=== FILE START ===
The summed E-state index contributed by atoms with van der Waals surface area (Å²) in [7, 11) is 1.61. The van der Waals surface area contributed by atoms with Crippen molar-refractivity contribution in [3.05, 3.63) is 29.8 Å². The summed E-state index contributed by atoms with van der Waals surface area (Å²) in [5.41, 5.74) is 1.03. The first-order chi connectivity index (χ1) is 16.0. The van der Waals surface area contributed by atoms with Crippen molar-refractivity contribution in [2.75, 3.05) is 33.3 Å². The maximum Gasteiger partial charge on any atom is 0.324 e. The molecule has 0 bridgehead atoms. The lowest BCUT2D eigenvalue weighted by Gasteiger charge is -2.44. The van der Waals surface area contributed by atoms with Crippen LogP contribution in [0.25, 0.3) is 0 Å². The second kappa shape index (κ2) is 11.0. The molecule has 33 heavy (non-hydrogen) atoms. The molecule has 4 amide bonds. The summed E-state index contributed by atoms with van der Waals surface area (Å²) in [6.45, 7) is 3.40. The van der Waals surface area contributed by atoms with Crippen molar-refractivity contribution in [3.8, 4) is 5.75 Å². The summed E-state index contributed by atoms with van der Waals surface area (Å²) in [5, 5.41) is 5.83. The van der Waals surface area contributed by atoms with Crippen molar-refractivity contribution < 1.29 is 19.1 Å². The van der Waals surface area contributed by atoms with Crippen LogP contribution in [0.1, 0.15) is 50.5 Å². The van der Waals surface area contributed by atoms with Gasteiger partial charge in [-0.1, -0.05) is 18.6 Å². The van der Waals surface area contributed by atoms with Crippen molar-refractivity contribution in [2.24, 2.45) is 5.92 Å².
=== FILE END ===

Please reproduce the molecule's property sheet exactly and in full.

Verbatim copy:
The summed E-state index contributed by atoms with van der Waals surface area (Å²) in [7, 11) is 1.61. The van der Waals surface area contributed by atoms with Crippen molar-refractivity contribution in [3.05, 3.63) is 29.8 Å². The summed E-state index contributed by atoms with van der Waals surface area (Å²) in [5.41, 5.74) is 1.03. The first-order chi connectivity index (χ1) is 16.0. The van der Waals surface area contributed by atoms with Crippen molar-refractivity contribution in [2.75, 3.05) is 33.3 Å². The maximum Gasteiger partial charge on any atom is 0.324 e. The molecule has 0 bridgehead atoms. The lowest BCUT2D eigenvalue weighted by Gasteiger charge is -2.44. The van der Waals surface area contributed by atoms with Crippen LogP contribution in [0.25, 0.3) is 0 Å². The second kappa shape index (κ2) is 11.0. The molecule has 33 heavy (non-hydrogen) atoms. The molecule has 4 amide bonds. The summed E-state index contributed by atoms with van der Waals surface area (Å²) in [6.45, 7) is 3.40. The van der Waals surface area contributed by atoms with Crippen molar-refractivity contribution in [3.8, 4) is 5.75 Å². The summed E-state index contributed by atoms with van der Waals surface area (Å²) in [5, 5.41) is 5.83. The van der Waals surface area contributed by atoms with Crippen molar-refractivity contribution < 1.29 is 19.1 Å². The van der Waals surface area contributed by atoms with Crippen LogP contribution in [0.1, 0.15) is 50.5 Å². The van der Waals surface area contributed by atoms with Gasteiger partial charge in [-0.1, -0.05) is 18.6 Å². The van der Waals surface area contributed by atoms with Crippen molar-refractivity contribution in [2.24, 2.45) is 5.92 Å².